Anne Hyde is a professor of history at the University of Oklahoma, editor of the Western Historical Quarterly, and author of Empires, Nations, and Families: A New History of the North American West, 1800-1860, which was a Bancroft Prize winner and Pulitzer Prize finalist.
The Emancipation Proclamation Is Issued (Jan. 1, 1863)
The Emancipation Proclamation, which was issued by Abraham Lincoln in the midst of Civil War, freed all the slaves in the Confederacy and invited black men to enlist in the Union Army. Even though it was applicable to only those states that were in rebellion against the United States government, it sounded the death knell of slavery in the American republic. An overwhelming majority of American slaves were declared free by it. Lincoln called it the “pivotal act” of his administration and the greatest event of the 19th century. The Proclamation laid the foundation for the ongoing transformation of the United States from a slaveholding nation into an interracial democracy. It marked not just an end to the enslavement of African Americans but also signaled at black citizenship by asking former slaves to join the Union Army. In this sense, it was a precursor to the Thirteenth, Fourteenth, and Fifteenth Amendments, which remade the U.S. Constitution by abolishing slavery and establishing national birthright citizenship, equality before the law and voting rights for black men.
Manisha Sinha is the Draper Chair in American History at the University of Connecticut and author of The Slave’s Cause: A History of Abolition, which won the Avery O. Craven prize for the best book on the Civil War era.
Correction: The original version of this item misstated the date on which the final Emancipation Proclamation was issued. It was Jan. 1, 1863, not Sept. 22, 1862.
Abraham Lincoln Delivers the Gettysburg Address (Nov. 19, 1863)
Gettysburg is the site of the greatest battle fought in North America, the decisive turning point in the greatest event in American history, and the place that prompted the greatest speech in the English language. President Lincoln’s Gettysburg Address, delivered on Nov. 19, 1863, is a reflection in many ways on what came before and what was to come, creating a new vision for the country focused on equality and self government. Many of the great movements to come are anchored in Lincoln’s words, which amounted to a new operating system for a newly reborn republic: that “government of the people, by the people, for the people, shall not perish from the earth.”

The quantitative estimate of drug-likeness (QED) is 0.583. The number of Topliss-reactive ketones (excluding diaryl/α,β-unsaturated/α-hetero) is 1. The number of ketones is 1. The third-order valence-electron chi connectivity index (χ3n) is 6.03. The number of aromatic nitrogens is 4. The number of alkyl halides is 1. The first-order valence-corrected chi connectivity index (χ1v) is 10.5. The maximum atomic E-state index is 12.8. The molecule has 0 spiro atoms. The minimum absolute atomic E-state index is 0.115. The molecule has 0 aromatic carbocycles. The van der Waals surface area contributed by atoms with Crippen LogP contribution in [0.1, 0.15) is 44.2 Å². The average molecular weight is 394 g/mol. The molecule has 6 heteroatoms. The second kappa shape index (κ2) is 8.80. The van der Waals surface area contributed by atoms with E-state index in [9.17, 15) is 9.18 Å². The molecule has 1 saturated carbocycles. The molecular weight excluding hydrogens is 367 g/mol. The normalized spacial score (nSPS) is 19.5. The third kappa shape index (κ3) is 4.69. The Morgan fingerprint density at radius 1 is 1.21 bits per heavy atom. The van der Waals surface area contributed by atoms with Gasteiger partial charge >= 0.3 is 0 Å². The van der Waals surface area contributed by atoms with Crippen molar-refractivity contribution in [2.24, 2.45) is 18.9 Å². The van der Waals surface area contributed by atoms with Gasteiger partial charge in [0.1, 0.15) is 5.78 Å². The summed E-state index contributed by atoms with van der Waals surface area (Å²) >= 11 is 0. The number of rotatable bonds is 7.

Ken Burns is an Emmy Award-winning documentary filmmaker and the co-director with Lynn Novick of The Vietnam War, which will air on PBS in September.
The 13th Amendment Is Ratified (Dec. 6, 1865)
By the time we get to 1865 and the passage of the 13th Amendment, which in effect formally abolished slavery in the United States, we’d had almost 250 years during which people of African descent as well as many Native peoples were enslaved in the U.S. Most people don’t realize that the debate over the Amendment began before the end of the Civil War. It was first debated on the Senate floor in March of 1864, but did not garner the necessary majority that was needed to pass as a constitutional amendment. That December, President Lincoln would say in his message to Congress that he hoped it would come up again — and in fact it did, in January of 1865, resulting in a vote where the House passed the amendment. (Lincoln was there to sign the proposed Amendment but would be assassinated before it was ratified.) The 13th Amendment signaled a significant movement forward for the nation as we wrestled with what it means to transition from slavery to freedom, not just for those of African descent but also for all Americans.